Could The Galaxy Finally Entice Mainland Chinese Tourists To Stay Longer In Macau?

    Macau's slow transformation from seedy enclave to tourism superpower may be partly due to the less-than-enthusiastic reception that many mainland Chinese tourists have given the entertainment options available to them in the city.
    Jing DailyAuthor
      Published   in Macro

    Newest Casino Resort By Famed Tycoon Lui Che Woo Boasts Entertainment "Tailored For Chinese Tourists"#

    Lui Che Woo's Galaxy Macau features 3 hotels with some 2,200 rooms, 50 restaurants and the world’s largest rooftop wave pool

    One city that we find particularly interesting, particularly as more mainland Chinese tourist-shoppers head further afield, is Macau. Since returning to Chinese control in 1999, the city has sought to clean up its image from one of a seedy backwater to a modern gambling and entertainment center, more Las Vegas than Bangkok. In terms of business, the Macau/Beijing strategy of massive investment in infrastructure and the construction of new casino-resorts by the likes of Steve Wynn, Stanley Ho and Sheldon Adelson has seen Macau's casino revenue surpass that of its American counterpart Las Vegas since 2006 and continue to boom since then. Last year, total gaming revenue jumped 58 percent to $23.5 billion, amid a surge in domestic tourism that saw nearly 21 million mainland Chinese head to the former Portuguese colony, and this year, Macau is expected to take in five times the gaming revenue of Las Vegas. In the first four months of 2011 alone, tourism figures have been impressive, with the Macau Statistics and Census Service recording 6.4 million tourist arrivals since January, 3.6 million from mainland China, a 10 percent rise over the same period in 2010.

    Although the economic figures themselves are strong, one thing that continues to set Las Vegas and Macau apart is the latter's ongoing struggle to attract multi-day tourists via entertainment and family options. As Vegas casinos and resorts have successfully diversified their offerings over the past couple of decades, bringing in respectable art exhibitions, signing high-profile deals with popular entertainers, and putting an almost Disney-like sheen on their images, Macau and Beijing have spent millions in the hopes of transforming the gambling enclave into one of Asia’s top tourist destinations, but this has yet to fully pay off, as Jing Daily pointed out last November.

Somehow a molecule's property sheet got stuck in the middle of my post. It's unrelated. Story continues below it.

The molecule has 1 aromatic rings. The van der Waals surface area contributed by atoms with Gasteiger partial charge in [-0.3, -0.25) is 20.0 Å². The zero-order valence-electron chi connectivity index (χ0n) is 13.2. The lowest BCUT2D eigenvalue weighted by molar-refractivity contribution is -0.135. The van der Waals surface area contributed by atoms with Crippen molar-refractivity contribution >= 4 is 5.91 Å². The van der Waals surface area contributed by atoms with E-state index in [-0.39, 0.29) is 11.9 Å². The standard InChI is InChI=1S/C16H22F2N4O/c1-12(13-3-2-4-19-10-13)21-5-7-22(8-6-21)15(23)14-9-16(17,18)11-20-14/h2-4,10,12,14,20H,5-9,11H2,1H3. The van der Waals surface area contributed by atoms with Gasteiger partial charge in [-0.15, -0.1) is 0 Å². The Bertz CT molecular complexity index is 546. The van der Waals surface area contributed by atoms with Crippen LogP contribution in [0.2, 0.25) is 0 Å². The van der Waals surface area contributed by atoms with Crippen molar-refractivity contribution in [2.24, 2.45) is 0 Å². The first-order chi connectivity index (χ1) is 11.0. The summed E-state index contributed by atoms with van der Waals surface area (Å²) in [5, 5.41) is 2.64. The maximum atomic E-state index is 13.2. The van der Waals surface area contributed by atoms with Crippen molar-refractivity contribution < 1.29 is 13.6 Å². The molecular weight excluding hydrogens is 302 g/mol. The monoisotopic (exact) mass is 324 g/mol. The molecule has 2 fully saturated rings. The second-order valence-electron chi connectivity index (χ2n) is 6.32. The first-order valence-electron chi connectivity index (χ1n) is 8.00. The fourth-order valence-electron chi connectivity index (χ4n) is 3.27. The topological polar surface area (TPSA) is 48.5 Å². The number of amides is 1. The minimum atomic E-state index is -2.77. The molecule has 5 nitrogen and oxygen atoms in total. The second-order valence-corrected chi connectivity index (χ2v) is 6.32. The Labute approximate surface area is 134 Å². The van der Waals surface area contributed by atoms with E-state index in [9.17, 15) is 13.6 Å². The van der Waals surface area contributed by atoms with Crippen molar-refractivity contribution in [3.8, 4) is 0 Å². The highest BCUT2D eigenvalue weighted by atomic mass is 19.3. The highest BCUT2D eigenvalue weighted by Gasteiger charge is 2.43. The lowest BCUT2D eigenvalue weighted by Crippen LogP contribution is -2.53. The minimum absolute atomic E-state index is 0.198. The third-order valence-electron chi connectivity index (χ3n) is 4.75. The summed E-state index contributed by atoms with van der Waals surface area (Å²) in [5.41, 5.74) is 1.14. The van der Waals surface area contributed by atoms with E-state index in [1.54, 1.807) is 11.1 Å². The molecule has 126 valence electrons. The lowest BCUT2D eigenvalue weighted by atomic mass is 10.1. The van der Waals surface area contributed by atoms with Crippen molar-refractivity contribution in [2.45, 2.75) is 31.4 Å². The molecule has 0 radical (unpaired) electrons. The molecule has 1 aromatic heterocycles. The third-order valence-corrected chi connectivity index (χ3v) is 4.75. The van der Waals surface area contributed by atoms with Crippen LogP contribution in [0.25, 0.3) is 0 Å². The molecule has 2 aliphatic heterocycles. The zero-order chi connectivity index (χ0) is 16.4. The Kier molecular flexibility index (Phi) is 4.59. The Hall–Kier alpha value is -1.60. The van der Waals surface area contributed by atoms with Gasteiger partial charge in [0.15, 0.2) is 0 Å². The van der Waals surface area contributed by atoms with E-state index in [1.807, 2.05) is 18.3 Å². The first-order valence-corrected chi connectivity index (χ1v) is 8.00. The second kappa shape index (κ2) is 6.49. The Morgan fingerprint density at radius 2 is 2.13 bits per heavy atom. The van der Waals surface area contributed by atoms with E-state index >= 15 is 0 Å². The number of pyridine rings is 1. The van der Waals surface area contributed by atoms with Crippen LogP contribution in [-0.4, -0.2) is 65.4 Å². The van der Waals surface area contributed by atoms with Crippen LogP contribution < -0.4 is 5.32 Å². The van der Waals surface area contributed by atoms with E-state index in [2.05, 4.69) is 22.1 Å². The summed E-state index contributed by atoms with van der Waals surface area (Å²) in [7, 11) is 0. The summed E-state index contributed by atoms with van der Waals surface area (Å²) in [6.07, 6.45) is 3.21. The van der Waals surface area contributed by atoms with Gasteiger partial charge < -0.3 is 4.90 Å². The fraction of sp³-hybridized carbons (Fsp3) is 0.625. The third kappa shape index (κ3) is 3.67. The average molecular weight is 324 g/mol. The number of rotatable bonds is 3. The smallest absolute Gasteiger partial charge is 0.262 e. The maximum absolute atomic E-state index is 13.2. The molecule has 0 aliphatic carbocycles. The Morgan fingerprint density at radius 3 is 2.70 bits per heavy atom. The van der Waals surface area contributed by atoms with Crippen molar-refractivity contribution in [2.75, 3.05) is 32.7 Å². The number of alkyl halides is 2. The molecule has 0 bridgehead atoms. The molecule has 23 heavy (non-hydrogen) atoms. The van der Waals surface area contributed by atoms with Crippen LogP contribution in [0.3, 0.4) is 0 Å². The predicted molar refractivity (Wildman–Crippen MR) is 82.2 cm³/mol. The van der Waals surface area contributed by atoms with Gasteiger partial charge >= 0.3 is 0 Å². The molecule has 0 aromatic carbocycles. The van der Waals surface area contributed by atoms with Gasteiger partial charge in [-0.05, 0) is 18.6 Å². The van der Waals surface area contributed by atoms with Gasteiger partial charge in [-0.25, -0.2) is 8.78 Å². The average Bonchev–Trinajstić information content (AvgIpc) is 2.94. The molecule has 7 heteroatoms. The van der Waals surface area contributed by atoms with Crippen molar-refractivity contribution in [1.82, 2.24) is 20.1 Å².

"The House of Dancing Water" at the City of Dreams was tailor-made for a Chinese audience (Image: Rediff)

    So what's the hold-up? As CNNGo suggested last July, Macau's slow transformation may be partly due to the less-than-enthusiastic reception that many mainland Chinese tourists have given the entertainment options available to them in Macau. However, given the muted reviews received by the Venetian Macau's massively hyped Cirque du Soleil show "Zaia" since its premiere in 2008, newer casinos have worked to ensure entertainment options are heavy on Asian cultural influences, in the hopes of hitting some sort of resonance with Chinese visitors. Last fall saw the opening of "The House of Dancing Water," a US$250 million show that combines acrobatics and theater, at Lawrence Ho's City of Dreams. Unlike other productions that have been essentially imported into Macau, "The House of Dancing Water," Macau's most expensive show to date, was tailor-made with a Chinese audience in mind by former Cirque du Soleil director Franco Dragone -- a fact that hasn't been lost on local audiences.

    Now, with the opening of the Galaxy Entertainment Group's newest casino, the $1.9 billion Galaxy Macau, group chairman Lui Che Woo thinks he's found the perfect balance of gambling and entertainment that will bring in mainland Chinese gamblers and convince them to bring their families along for a longer trip. From Forbes:

    The Galaxy Macau features several gaming areas that stretch across a floor area equivalent to three football fields, 3 hotels with some 2,200 rooms, 50 restaurants and the world’s largest rooftop wave pool. Later this year, they plan to roll out a 9-screen, 3-D cinema and 1,000 square meter coliseum.

    “Galaxy Macau has been designed with world-class facilities to leverage on the Central Government’s 5-year plan to position Macau as an international travel and leisure destination,” Lui said through an interpreter.

    “We’ll introduce more attractions in the future that combine Chinese culture with modern technology. It’s intended to bring the best of Chinese culture to the international markets,” he added.

    As the article goes on to note, since the Macau government continues to withhold approval for new projects and limit the number of new gambling tables as part of its effort to reduce its reliance on gaming, the Galaxy Macau looks like it's at the right place at the right time. The Galaxy will be the only new casino to open in Macau this year, and given Beijing's current efforts to boost domestic consumption, Lui Che Woo's entertainment and leisure-focused resort stands to benefit. Now we're just waiting to see what kinds of shows Lui decides to offer. Considering the significant investment made on entertainment by the City of Dreams, the pressure is on.

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